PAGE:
Designing public institutions that foster cooperation
Humans often cooperate, but ample research has shown that they're conditionally cooperative; that is, they are far more likely to cooperate with those who they consider "good."
In large societies, however, people don't always know the reputations of the people with whom they interact. That's where reputation monitoring systems—such as the star ratings for eBay sellers or the scores assigned by credit bureaus—come into play, helping guide people's decisions about whether or not they want to help or interact with another person.
In a new paper in the journal Nature Communications, a team from Penn uses mathematical modeling to study how public institutions of reputation monitoring can foster cooperation and also encourage participants to adhere to its assessments instead of relying on their own subjective judgments of each others' reputations.
"We show how to construct institutions of public monitoring that foster cooperation, regardless of the social norm of moral judgment," says Joshua Plotkin, a professor in the Department of Biology in Penn's School of Arts & Sciences who coauthored the paper with postdoctoral fellows Arunas Radvilavicius and Taylor Kessinger. "And then adherence to the public institution will naturally spread."
The work explores the concept known as indirect reciprocity. Unlike direct reciprocity, in which two people may take turns helping one another, indirect reciprocity depends on a shared moral system.
"Under the theory of indirect reciprocity, if I encounter someone who is known to be good, then I'll probably cooperate with them, even without any tangible benefit to myself," Plotkin says. "By doing this I gain something intangible—social capital, or reputation—that is potentially valuable down the line. I'll be seen as a good person, and a third party may later repay my kindness. But if I defect against that good person, then I'll likely end up with a bad reputation, and I won't benefit from anyone else's help in the future."
Different social norms vary in how they assign moral reputations to individuals based on their actions. Stemming from game theory, one classic social norm is called "stern judging," in which cooperating with someone good earns you a good reputation, but cooperating with someone bad earns you a bad reputation. Another is "simple standing," "a more forgiving norm," Plotkin says, in which cooperating with someone bad also gains you a good reputation.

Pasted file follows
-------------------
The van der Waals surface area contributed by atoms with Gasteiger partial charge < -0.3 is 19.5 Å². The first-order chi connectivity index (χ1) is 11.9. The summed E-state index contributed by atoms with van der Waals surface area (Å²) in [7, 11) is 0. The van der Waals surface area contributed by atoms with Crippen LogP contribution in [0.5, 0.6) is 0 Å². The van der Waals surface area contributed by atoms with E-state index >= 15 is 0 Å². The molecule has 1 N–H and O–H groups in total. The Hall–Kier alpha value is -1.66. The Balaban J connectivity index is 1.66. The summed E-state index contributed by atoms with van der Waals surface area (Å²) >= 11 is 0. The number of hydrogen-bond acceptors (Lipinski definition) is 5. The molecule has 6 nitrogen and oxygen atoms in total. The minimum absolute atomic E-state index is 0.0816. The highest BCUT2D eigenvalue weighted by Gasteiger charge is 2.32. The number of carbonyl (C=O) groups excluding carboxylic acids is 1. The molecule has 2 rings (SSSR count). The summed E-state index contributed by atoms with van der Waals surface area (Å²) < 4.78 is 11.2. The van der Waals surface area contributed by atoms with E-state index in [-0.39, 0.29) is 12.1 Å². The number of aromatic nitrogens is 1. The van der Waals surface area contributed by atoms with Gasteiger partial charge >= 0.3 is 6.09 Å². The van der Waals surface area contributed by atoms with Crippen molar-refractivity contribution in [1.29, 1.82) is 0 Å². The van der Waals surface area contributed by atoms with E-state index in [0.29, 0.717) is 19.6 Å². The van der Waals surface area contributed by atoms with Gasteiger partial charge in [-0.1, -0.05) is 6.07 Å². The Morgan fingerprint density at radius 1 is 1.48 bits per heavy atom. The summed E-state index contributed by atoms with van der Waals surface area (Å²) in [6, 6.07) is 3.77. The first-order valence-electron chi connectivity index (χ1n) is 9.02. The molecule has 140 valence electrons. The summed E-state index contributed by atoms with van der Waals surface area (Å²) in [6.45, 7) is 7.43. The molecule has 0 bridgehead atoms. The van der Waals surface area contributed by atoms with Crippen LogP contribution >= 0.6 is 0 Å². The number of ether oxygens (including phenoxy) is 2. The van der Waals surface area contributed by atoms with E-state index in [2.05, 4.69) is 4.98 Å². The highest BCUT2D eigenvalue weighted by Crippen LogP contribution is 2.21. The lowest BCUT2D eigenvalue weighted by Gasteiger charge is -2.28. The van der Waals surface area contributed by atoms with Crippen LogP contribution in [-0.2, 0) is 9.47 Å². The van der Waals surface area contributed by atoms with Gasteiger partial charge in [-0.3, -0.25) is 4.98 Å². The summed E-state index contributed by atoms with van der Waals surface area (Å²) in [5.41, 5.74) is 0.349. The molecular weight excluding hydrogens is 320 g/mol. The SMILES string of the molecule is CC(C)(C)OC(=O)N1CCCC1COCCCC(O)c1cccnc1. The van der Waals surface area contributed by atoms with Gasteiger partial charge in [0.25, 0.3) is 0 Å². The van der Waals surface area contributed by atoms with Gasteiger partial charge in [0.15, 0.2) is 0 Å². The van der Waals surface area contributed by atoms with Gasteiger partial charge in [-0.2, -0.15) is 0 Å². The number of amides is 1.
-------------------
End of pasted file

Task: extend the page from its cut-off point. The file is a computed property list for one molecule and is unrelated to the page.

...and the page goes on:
When studying how social norms might foster cooperation, however, prior studies assumed that everyone knows each other's reputations and that those views are all consistent. In the real world, of course, people can make individual decisions about others' reputations. And when these views are inconsistent and opinions differ, "it can lead to a collapse of cooperation," says Plotkin.
One way to solve this is to have an institution offer a public assessment of each member's reputation. In the current work, the researchers aimed to test what features of such an institution will lead to the highest levels of cooperation and when individuals will adhere to the public broadcast.
They considered a scenario in which individuals could choose whether to make decisions based on their own perceptions of others' reputations, or choose to rely on the assessments of the designated public institution.
"You can imagine a simple institution consisting of just two observers, who compare their observations and come up with a consensus view of reputations to broadcast publicly," Plotkin says.
By varying the number of observers and the strictness with which they form their consensus views, the researchers found they could always get cooperation to flourish in their models, no matter which social norm was present—simple standing, stern judging, or others.
What's more, individuals evolved to adhere to the institution's assessments.
"Even if only a few people in the population adhere to the institution's judgements to begin with," Plotkin says, "those individuals will be better off. And so institutional adherence will tend to spread by social contagion. So there's a nice sense in which we can specify institutions that foster cooperation and then get adherence for free."
In follow-up work, Plotkin and colleagues hope to probe what happens to cooperation and adherence under different scenarios. What happens when individuals must pay a "tax" to support a public monitoring system? Can such an institution resist corruption, or avoid bias? And what happens when a variety of social norms exist in a population? Such variables could bring the team's work closer to applications in human society.
"Unlike other theories of cooperation, which make sense for simple organisms such as bacteria," Plotkin says, "this study explores an explanation for cooperation that is compelling in human societies, where reputations are carefully monitored and valued."